“Where is Ana Mendieta?” was the question shouted in 1992 by over 500 protesters lined in front of the newly opened Guggenheim Museum site in SoHo, New York (closed nowadays). The inaugural show featured the work of five men and one woman, all white, which already sparked anger. Yet the last straw adding to the outrage was that one of the artists included in the show was the Minimalist sculptor Carl Andre. Why would that be? Because many accused Andre of killing his wife and fellow artist, Ana Mendieta. Her death still remains an unresolved mystery, even though the court acquitted Andre in 1988.
The protesting crowd in 1992, mobilized by the Guerrilla Girls and the Women’s Action Coalition (WAC), gained momentum and subsequently founded a movement WHEREISANAMENDIETA. The movement has been operating ever since. It opposes the erasure of women, non-binary people, black and minority ethnic people and all others oppressed and marginalized by the system and especially cultural institutions.
Ana’s death should not overshadow her legacy
The artist and curator Coco Fusco, who knew Mendieta personally, expressed in an interview her concern:
“All of the post-mortem canonization has nothing to do with how she lived or how she was treated during her life. I think she’s become a symbol used by many people to address sexism in the art world through personal attacks directed at Carl Andre. Many younger artists exploit the memory of Ana for their own professional advancement.”Coco Fusco in an interview with Jared Quinton, 2016, Artsy.
Subversive from the beginning
Already with her first known work, created for her degree at the University of Iowa, Mendieta set a definite direction in which she wanted her art to progress. By gluing the facial hair of her colleague to her own face, she questioned what masculinity/femininity meant, and also she disrupted the social conventions which codified the sexual and gender classifications. Although in 2020 this work might seem naïve and irrelevant, in 1972 it was a very thought-provoking.
All following works were equally subversive, questioning the beauty canons and gender roles. They also raised pressing issues of self-identification and male violence against women. Mendieta focused mostly on performance, using her own body and the surroundings to create artworks. Her “Silueta Series” in which she staged herself in nature, was “a way of reclaiming my roots and becoming one with nature,” as she described. Moreover, she added that:
“My exploration through my art of the relationship between myself and nature has been a clear result of my having been torn from my homeland during my adolescence. (…) Although the culture in whichUnpublished notes by Mendieta, quoted in Charles Merewether, From Inscription to Dissolution: An Essay on Expenditure in the Work of Ana Mendieta, in Coco Fusco, ed. Corpus Delecti: Performance Art of the Americas (London: Routledge, 2000), p. 131.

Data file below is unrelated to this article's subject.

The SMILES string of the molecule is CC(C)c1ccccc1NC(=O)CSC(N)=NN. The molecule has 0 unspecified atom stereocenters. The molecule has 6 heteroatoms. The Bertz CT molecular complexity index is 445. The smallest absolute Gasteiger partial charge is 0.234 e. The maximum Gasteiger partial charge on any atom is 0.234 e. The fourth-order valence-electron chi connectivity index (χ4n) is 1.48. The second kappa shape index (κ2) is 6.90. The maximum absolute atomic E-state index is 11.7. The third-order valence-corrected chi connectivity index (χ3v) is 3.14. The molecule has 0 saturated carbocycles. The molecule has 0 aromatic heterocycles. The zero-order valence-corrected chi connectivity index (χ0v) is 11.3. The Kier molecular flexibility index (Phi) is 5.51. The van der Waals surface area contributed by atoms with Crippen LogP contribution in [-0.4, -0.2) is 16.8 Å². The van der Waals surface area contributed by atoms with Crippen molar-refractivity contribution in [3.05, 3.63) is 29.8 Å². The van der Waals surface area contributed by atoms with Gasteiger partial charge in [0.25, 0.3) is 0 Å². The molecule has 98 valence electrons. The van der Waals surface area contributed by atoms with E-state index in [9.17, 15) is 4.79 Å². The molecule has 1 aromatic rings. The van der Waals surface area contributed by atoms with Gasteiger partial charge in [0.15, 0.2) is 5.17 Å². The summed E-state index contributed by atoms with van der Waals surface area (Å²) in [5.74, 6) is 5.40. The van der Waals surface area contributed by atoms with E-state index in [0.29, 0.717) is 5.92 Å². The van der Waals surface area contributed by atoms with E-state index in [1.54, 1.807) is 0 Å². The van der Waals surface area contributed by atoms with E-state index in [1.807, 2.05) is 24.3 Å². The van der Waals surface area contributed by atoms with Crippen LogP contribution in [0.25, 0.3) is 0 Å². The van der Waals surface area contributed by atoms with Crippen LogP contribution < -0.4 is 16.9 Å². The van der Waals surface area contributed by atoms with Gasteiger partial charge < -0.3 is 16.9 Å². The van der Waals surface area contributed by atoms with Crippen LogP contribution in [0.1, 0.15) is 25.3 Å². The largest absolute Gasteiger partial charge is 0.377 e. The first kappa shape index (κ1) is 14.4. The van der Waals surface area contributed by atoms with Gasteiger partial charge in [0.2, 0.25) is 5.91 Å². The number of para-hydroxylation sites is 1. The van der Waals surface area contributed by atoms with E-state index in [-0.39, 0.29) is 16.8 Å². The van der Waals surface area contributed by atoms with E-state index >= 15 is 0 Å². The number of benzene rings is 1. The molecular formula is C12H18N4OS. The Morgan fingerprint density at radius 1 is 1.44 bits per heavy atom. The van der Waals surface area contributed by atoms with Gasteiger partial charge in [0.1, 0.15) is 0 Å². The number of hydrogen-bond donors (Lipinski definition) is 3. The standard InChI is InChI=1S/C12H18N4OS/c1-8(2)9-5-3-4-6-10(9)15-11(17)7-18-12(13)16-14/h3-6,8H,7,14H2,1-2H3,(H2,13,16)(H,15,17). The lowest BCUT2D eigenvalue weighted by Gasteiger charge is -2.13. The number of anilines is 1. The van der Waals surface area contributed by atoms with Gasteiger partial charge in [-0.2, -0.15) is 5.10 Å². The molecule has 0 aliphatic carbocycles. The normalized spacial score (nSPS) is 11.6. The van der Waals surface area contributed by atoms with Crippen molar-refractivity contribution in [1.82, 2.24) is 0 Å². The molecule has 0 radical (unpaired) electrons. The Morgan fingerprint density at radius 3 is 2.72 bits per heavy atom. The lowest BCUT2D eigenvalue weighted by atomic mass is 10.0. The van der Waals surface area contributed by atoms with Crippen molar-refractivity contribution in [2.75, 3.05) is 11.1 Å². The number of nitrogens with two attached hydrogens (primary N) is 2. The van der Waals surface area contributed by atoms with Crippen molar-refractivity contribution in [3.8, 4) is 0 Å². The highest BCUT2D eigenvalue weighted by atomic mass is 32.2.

I live is part of me, my roots and cultural identity are a result of my Cuban heritage.”
Ana became a refugee when she was only 12. As part of Operation Peter Pan, during which Cuban parents sent their children to the United States following a rumour that Fidel Castro’s regime would put children in indoctrination centres, Ana and her sister arrived in Iowa. Their father was a political prisoner, which made it impossible for the rest of the family to reach the girls. Once in the States, in the 1970s Ana became involved in El Diálogo, an advocacy effort promoting a rapprochement between Cuba and the United States, which would make possible the family reunification visits for the exiles who were not allowed to ever return back to Cuba. Ten years later, in 1980, Ana set her foot in Cuba again. Here she met artists and began a creative collaboration between her US friends and the Cubans.
Mendieta’s ritualistic art, which often evoked the occult and the folk traditions of her beloved Mexico (where she often travelled) and of course Cuba, to some seemed a foreshadowing of her own fate. She died at age 36. She fell out of the window of her own flat on the 34th floor on September 8, 1985. Her husband, Carl Andre, when calling the police said that “Ana went out of the window”. The neighbors said they had earlier heard the couple quarrel. However, Andre claimed he remembered nothing and that Mendieta might have committed suicide. Her friends, however, who recalled her acute fear of heights and the successful career she enjoyed at that point, doubted she would have just jumped in her underwear out of depression or despair. On the grounds of insufficient evidence, the court acquitted Andre three years after the tragedy.
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